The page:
Ways to pack A suitcase💼🧳🧳

1. The bigger your suitcase, the more you will put into it: The simplest way to avoid bringing too many things is to buy a hard-sided suitcase, no more than 22 inches tall (so it can work as a carry-on) with a structured shell so you can’t squeeze in any extras.

2. Do the clothing countdown: If you need a mantra to help streamline your wardrobe, use the 5, 4, 3, 2, 1 rule for a weeklong trip: Limit yourself to no more than five sets of socks and underwear, four tops, three bottoms, two pairs of shoes and one hat. The list should be adjusted to suit your needs. Throw in a swimsuit and exercise gear or a suit jacket and dress if you’ll need them.

3. Lay out what you think you’ll need, then edit ruthlessly: “Think twice about everything you want to put in your bag,” , who writes about flying first-class at No Mas Coach!, part of the BoardingArea blogger network. The jet-setting couple once flew to Morocco for nine days with only carry-on bags and backpacks. “Fully get rid of the ‘just in case I need it’ category,” he said. “If and when you need it, you can buy it.”

4. Think Tetris: The best way to fit everything into one bag: Fill every inch of space. For example, footwear should be stuffed with socks. Then lay your shoes together heel to toe at the bottom of your suitcase in a plastic shopping bag to protect clothes from dirt.How exactly you arrange everything in your suitcase is a matter of personal preference.Here are some popular strategies:

  • Roll your clothes. This helps to maximize space and minimize wrinkles.
  • Use packing cubes. These smaller bags help you keep your clothes compact and your outfits ordered.
  • Try the bundle technique. Carefully wrap each article of clothing around a central core, with underwear and T-shirts at the center, and large tailored items like blazers and dresses as the outer layer.

5. Keep liquids in easy reach: “Toiletries should always be placed on top of your suitcase in a clear bag since you never know when T.S.A. might be interested in looking,” said Matthew Klint, a frequent flier and the award expert at Live and Let’s Fly.

6. Never unpack your toiletries: “I recommend keeping a separate toiletry kit for traveling,” said Marie Kondo, author of “The Life-Changing Magic of Tidying Up: The Japanese Art of Decluttering and Organizing.” Keeping a set of bathroom products already packed also ensures that you don’t forget a toothbrush or contact lens case that you might use the morning of takeoff, she said. “Keep these items in a small pouch or box in the corner of a cabinet or drawer for easy access when packing for a trip.” To streamline what you need, consider all-in-one options like BB creams, which combine foundation, moisturizer and sunblock. To prevent leakage, double up that plastic bag.

For more on packing strategies, read ”The Right Way to Pack for Travel.

How to Pack a Suitcase

 

Packing may seem simple, but it is a science with rules that travelers often learn the hard way over thousands of miles on the road. Doing it strategically can be the difference between a harried vacation with countless detours to local drugstores and a streamlined one with everything you need at your fingertips. Here’s our shortcut to packing the right way: how to find the best suitcase, minimize your load, pack what you need on a beach trip or a business trip and cut down on wrinkles.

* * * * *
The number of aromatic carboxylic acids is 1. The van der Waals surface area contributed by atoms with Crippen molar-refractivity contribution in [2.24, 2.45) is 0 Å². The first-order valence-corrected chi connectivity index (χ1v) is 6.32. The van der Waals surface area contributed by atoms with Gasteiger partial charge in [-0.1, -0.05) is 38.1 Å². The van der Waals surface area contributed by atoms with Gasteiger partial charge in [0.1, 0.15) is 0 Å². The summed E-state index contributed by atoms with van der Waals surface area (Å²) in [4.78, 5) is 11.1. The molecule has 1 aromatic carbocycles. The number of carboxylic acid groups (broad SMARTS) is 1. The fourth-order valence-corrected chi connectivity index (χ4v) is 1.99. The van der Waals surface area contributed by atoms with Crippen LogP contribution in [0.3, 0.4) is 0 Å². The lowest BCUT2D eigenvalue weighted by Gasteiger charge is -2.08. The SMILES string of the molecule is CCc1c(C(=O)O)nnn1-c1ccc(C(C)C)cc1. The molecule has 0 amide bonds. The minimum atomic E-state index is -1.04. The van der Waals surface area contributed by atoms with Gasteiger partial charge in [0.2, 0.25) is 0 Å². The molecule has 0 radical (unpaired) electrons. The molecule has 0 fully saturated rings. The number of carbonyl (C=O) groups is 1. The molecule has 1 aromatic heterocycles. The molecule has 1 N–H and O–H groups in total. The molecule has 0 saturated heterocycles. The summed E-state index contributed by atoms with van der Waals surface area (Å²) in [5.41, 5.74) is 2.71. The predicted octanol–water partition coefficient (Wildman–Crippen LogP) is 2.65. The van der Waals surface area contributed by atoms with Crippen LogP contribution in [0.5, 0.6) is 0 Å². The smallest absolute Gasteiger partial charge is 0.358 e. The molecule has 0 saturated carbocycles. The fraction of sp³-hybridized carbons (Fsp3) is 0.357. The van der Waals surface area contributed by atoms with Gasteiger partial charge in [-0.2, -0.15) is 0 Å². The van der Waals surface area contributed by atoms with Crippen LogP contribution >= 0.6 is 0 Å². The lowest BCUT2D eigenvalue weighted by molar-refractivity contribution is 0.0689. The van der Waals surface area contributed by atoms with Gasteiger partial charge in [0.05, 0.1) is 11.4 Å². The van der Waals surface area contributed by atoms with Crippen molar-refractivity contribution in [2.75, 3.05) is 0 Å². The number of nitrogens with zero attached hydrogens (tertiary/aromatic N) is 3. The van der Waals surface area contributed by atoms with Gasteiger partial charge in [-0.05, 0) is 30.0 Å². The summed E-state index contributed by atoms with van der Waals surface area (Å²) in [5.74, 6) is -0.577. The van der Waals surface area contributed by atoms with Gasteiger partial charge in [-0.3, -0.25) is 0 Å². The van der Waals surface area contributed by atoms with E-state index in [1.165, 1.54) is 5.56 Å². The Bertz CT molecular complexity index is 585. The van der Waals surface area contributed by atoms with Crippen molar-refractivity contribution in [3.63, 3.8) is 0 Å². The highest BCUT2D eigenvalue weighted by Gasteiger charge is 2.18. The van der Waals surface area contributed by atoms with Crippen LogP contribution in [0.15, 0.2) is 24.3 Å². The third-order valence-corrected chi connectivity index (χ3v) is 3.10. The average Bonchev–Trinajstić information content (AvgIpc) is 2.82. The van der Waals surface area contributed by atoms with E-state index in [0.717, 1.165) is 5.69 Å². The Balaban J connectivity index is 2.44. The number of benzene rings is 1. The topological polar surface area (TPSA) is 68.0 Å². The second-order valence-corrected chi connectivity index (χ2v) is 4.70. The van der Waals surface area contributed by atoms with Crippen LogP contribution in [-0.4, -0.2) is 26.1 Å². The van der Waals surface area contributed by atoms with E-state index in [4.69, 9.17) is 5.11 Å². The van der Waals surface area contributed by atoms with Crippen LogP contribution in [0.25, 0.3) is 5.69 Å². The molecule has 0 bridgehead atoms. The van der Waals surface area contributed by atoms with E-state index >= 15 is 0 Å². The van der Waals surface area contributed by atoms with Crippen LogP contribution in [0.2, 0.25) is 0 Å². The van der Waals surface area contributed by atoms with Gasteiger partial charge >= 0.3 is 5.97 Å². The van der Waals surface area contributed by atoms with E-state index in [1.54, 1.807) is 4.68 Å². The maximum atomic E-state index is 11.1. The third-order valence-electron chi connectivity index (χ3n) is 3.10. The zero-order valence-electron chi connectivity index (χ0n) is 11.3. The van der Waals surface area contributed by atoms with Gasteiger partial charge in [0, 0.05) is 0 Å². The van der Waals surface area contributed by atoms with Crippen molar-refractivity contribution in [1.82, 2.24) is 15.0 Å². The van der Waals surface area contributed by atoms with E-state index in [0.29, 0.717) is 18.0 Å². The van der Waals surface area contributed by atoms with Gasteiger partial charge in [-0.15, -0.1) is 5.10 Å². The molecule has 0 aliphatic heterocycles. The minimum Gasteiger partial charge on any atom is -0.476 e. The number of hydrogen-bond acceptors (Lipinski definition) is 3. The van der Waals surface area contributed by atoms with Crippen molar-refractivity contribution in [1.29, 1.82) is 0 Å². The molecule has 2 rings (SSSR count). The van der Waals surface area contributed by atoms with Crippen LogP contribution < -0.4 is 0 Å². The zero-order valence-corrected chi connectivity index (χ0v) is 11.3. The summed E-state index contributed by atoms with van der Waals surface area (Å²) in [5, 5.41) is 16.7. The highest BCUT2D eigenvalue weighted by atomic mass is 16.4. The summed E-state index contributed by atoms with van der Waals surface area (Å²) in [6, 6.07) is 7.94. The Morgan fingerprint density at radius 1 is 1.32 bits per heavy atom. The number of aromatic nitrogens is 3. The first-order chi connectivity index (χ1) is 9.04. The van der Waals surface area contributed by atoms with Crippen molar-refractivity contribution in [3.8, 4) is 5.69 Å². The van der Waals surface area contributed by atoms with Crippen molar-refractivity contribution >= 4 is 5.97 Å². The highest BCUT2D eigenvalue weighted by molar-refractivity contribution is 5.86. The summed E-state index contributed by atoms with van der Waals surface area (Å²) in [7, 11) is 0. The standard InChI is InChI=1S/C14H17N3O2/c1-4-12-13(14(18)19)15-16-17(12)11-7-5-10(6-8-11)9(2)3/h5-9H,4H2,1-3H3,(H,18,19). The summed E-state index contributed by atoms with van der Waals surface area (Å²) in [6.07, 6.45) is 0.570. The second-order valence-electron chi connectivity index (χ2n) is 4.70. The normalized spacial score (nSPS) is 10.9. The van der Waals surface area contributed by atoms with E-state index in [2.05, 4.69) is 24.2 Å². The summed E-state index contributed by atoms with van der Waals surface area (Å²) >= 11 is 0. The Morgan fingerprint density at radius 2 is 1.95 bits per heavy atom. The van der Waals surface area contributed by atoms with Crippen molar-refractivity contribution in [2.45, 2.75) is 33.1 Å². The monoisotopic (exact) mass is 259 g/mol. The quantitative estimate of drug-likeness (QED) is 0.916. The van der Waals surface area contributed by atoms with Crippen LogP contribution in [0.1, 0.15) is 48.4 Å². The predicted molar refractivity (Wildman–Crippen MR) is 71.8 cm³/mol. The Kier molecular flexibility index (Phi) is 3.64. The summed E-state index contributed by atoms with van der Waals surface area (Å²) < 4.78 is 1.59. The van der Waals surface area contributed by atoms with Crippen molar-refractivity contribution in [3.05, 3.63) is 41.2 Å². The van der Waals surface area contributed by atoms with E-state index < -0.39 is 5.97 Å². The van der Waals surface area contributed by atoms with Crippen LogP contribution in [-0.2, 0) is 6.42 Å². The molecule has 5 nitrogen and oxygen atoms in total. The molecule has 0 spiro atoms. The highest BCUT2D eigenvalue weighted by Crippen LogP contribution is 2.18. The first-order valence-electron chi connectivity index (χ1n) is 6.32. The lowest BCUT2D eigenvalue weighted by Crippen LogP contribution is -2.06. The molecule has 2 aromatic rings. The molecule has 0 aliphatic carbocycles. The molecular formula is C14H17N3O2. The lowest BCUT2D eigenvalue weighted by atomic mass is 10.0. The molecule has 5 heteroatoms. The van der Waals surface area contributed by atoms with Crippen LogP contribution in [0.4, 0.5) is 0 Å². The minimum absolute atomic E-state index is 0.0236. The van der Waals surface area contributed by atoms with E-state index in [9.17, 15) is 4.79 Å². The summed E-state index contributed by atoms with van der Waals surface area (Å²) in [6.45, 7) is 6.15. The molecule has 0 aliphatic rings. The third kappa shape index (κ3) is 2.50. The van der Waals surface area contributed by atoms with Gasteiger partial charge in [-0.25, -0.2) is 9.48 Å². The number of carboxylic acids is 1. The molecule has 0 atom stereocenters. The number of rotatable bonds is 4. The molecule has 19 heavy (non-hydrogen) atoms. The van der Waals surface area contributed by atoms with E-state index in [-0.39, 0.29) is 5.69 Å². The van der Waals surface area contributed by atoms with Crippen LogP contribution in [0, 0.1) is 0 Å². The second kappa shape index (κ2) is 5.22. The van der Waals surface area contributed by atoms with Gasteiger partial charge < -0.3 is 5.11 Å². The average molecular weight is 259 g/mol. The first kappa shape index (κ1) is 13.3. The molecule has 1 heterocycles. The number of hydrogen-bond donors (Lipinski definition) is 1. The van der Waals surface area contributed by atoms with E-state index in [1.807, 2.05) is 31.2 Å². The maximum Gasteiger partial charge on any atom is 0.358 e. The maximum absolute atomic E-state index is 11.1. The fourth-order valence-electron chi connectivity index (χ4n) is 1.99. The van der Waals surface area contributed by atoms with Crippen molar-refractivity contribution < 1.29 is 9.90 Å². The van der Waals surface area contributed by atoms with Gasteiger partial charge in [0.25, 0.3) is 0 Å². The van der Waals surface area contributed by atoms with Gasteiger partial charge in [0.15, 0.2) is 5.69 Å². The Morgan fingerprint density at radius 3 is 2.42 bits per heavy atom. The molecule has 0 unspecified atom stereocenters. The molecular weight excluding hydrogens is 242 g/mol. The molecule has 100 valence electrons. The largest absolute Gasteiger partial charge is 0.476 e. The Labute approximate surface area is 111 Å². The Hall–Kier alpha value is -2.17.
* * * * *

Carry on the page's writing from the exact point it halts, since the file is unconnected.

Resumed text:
6 Packing Tips

Follow these basic tips to pack efficiently and effectively for any trip.

1. The bigger your suitcase, the more you will put into it: The simplest way to avoid bringing too many things is to buy a hard-sided suitcase, no more than 22 inches tall (so it can work as a carry-on) with a structured shell so you can’t squeeze in any extras.

2. Do the clothing countdown: If you need a mantra to help streamline your wardrobe, use the 5, 4, 3, 2, 1 rule for a weeklong trip: Limit yourself to no more than five sets of socks and underwear, four tops, three bottoms, two pairs of shoes and one hat. The list should be adjusted to suit your needs. Throw in a swimsuit and exercise gear or a suit jacket and dress if you’ll need them.

3. Lay out what you think you’ll need, then edit ruthlessly: “Think twice about everything you want to put in your bag,” said Ben Nickel-D’Andrea, who writes about flying first-class with his husband, Jon Nickel-D’Andrea, at No Mas Coach!, part of the BoardingArea blogger network. The jet-setting couple once flew to Morocco for nine days with only carry-on bags and backpacks. “Fully get rid of the ‘just in case I need it’ category,” he said. “If and when you need it, you can buy it.”

4. Think Tetris: The best way to fit everything into one bag: Fill every inch of space. For example, footwear should be stuffed with socks. Then lay your shoes together heel to toe at the bottom of your suitcase in a plastic shopping bag to protect clothes from dirt.How exactly you arrange everything in your suitcase is a matter of personal preference.Here are some popular strategies: